When Join Order Matters
by Jacob Mastel
It's a popular belief that the order of a SQL query's join order doesn't matter so long as the joins are done as an inner join . In a simple world, this is true. Unfortunately, life is rarely so simple.
A common question among new SQL query users is "Does the order of my inner joins matter?". The answer to that question, like many things in life, tends to be more complicated than one might originally think.
First we should look at the mathematical point of view. The symmetric property tells us that if $a = b$, then $b = a$. In plain English, that means the results of our query won't change, regardless of how we input our join order. From a logical standpoint, the order of the join won't effect the results. Simple, right?
The question gets more complicated in how the query plays out in the RDBMS's optimizer. Most of my work is done with Oracle's RDBMS, so I will focus on their implementation and documentation. Regardless, the information should apply to MySQL, Microsoft's SQL Server, PostgreSQL and any other RDBMS you can think of.
The optimizer, in case you're unaware, is the part of the RDBMS that is responsible for interpreting your query and building an execution plan. Most of the optimizer's work is done through estimations. As a result, the plan given is what the RDBMS believes to be the best plan available. What the RDBMS believes and what is true however, aren't necessarily the same.
The plan generator explores various plans for a query block by trying out different access paths, join methods, and join orders. The number of possible plans for a query block is proportional to the number of join items in the FROM clause. This number rises exponentially with the number of join items.
Oracle Database Performance Tuning Guide 188.8.131.52 (Emphasis mine)
The second bolded section is the most important aspect in relation to this article. A short query joining two tables isn't likely to give the optimizer much trouble. Longer queries with more complex relationships, like joining complex views, can create more possible join orders than the optimizer has time to examine. If this happens, you might get stuck with a sub optimial execution plan.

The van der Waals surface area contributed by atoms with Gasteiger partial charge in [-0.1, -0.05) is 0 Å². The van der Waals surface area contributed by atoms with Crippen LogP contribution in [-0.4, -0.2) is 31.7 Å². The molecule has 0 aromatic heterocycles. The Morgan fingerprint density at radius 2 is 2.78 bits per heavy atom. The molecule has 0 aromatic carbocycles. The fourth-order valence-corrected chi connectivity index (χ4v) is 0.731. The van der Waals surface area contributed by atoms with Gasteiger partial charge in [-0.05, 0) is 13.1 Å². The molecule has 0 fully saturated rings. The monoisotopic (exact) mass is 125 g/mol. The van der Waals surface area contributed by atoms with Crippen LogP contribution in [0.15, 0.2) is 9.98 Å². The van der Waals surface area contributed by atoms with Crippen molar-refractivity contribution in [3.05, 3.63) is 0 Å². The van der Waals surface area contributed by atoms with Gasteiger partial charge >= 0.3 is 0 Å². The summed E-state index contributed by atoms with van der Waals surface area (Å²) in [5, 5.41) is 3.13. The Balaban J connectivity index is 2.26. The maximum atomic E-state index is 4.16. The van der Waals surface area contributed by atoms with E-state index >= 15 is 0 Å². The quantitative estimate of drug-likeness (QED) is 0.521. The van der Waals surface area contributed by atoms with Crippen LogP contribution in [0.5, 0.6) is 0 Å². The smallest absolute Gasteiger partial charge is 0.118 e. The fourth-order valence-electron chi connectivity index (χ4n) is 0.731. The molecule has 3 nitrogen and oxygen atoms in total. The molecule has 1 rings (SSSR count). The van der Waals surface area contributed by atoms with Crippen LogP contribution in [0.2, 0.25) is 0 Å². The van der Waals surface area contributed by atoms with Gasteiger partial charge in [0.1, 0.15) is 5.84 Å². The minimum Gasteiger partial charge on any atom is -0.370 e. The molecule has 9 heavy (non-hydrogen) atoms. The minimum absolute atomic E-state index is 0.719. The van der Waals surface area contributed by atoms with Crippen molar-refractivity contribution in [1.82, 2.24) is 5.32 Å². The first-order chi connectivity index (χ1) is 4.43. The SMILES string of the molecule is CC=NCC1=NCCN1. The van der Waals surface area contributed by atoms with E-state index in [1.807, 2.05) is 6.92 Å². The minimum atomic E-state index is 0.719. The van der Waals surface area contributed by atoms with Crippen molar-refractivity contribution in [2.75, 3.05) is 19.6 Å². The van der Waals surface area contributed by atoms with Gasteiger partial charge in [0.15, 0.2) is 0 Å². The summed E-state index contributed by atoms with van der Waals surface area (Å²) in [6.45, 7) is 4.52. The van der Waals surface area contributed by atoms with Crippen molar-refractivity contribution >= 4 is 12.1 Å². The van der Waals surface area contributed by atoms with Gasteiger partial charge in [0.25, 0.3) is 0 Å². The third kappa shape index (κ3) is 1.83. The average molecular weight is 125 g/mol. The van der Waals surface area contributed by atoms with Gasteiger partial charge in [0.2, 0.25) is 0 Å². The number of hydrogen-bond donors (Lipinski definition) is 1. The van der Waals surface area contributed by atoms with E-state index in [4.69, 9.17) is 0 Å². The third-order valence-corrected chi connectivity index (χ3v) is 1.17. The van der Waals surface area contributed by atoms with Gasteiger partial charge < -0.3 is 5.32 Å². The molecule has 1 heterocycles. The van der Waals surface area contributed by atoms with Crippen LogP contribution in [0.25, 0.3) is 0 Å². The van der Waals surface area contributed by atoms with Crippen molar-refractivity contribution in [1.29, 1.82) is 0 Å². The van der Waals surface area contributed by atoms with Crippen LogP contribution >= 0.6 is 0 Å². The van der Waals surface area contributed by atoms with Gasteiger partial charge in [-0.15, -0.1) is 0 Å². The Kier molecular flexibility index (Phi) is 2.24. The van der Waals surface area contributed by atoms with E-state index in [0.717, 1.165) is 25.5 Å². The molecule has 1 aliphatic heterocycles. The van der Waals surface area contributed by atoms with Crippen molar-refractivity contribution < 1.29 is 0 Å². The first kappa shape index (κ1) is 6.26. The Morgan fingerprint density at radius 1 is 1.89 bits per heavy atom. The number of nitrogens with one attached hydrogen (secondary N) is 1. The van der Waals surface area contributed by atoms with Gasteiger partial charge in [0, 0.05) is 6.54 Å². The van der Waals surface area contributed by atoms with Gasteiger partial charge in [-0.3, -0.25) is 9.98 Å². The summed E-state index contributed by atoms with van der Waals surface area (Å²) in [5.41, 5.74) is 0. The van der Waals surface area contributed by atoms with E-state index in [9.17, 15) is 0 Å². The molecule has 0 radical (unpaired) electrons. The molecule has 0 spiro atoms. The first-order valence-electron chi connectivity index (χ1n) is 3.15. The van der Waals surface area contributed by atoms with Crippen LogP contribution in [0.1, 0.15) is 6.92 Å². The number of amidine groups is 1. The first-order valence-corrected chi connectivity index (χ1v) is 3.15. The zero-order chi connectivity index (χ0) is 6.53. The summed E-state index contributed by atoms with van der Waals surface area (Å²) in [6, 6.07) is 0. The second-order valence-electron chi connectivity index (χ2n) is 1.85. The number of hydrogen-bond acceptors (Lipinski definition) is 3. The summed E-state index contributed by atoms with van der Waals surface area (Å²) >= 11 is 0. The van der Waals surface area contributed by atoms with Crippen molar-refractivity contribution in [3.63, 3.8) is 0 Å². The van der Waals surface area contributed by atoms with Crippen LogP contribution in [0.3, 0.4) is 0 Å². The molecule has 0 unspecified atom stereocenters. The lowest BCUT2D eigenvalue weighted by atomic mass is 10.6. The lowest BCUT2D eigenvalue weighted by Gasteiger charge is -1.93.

Fortunately, the optimizer is good at taking hints from the query writer. It turns out that the order in which you write your joins acts as a kind of hint in of itself. If you specify a join order in a particular way, the optimizer will try that order first.
I wrote a query relatively recently where the performance was completely unusable. My mistake was that I placed one of my database's largest views, Address Current under the driving table on my query's join tree. Worse yet, the next table up the join tree was Person Detail. That's also one of the database's largest views.
As the image demonstrates, the Good Join contains all the same views as the Bad Join. The key difference is that my driving table, the CTE, is at the bottom of the good join. In the Bad Join the database pulls and joins all the records in Person Detail and Address Current and only starts to filter them later when the CTE is applied.
How Much Does it Matter?
Well, the Bad Join takes so long to run that it might as well not. The Good Join on the other hand, returns fairly quickly. Looking at the explain plan, the difference is pretty stark. The Bad Join has a cost of 13,500, but the Good Join has a cost of 9,727. That's an estimated 37% increase just based on the order I typed in the joins!
Finally, looking the autotrace we see that the performance of the two queries diverge even further. The cost returned from the autotrace lists the Bad Join at 28,429 and the query took 1701.556 seconds to return. The Good Join however returned in just 1.782 seconds with a cost of 18,178%. That's a 67% increase in cost and a 95,385% increase in execution time!
Logically, your join order may not matter, but if you want your query to return in a reasonable amount of time, you need to pay attention to how you're building your query. Make sure that your driving tables are at the bottom of your join tree, and focus on building the join tree taller as opposed to wider.